The meeting began with a presentation of Green Points Bexley which is an incentive scheme to get residents to recycle more. Every household has been given an information pack and people living in the electoral wards that do best on a per capita basis are eligible for prizes, M&S gift tokens and the like, £1,500’s worth in the course of a year.
I suppose it is all very laudable but I threw my pack in the recycling bin unopened. I do not see how I can recycle more than I do already and I have not got the time to faff about with website registering or whatever.
My fortnightly rubbish collection weighs in at around a kilogramme of Cellophane and polythene so I consider I am doing my bit. The useless Steve Didsbury who ignores fly tipping reports confirmed that the most important aspect of the scheme was reducing the amount of residual waste. Maybe my efforts are of little use, my almost empty green bin is always well filled by neighbours.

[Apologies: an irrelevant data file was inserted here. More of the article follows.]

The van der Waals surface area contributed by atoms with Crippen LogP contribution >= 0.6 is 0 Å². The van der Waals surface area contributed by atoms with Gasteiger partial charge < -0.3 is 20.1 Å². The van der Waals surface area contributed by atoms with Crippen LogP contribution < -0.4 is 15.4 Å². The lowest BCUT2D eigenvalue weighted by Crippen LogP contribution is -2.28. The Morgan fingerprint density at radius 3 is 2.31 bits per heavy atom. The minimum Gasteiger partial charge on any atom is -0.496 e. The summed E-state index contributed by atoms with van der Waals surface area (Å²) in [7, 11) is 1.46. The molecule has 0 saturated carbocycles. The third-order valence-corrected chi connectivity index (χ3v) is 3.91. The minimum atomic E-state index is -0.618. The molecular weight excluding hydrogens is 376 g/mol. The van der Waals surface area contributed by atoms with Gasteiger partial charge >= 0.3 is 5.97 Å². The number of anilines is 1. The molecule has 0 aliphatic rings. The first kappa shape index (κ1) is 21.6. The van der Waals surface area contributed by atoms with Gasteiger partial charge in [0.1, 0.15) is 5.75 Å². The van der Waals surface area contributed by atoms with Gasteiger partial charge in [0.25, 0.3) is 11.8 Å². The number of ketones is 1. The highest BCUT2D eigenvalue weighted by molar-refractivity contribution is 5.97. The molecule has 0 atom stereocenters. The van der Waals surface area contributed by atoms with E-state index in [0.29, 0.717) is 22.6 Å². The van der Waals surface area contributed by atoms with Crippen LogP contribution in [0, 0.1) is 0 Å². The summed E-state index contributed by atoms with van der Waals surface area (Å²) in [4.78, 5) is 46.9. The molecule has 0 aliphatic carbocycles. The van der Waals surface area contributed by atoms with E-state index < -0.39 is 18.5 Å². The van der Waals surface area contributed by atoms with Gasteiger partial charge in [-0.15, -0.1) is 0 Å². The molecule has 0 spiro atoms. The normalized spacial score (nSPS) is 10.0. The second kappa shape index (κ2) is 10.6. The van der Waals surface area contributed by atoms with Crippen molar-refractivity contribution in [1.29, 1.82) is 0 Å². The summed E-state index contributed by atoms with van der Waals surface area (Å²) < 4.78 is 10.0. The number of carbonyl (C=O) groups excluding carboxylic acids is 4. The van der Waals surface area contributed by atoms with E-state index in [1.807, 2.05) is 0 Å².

Libraries were next on the Agenda and the Chairman thought they were “one of the borough’s great success stories”. It had been encouraging to read Councillor Craske’s Tweet earlier in the day claiming that Bexley had bucked the national trend and local library visits were on the up.
Unfortunately the Agenda did not bear this out. Of the four libraries listed visitors at three were well down. Blackfen, Craske’s ward, was very markedly down; from 74,528 over nine months of 2015/16 to 57,333 in the same quarters this year. This is exactly what the campaign group warned would happen.
The speculation was that Councillor Craske was fibbing again but as no one had thought to bring the figures for the other libraries, Peter Craske was able to wriggle his way out of trouble - and not a policeman in sight! The Head of Libraries didn’t seem to be very well clued up on her brief.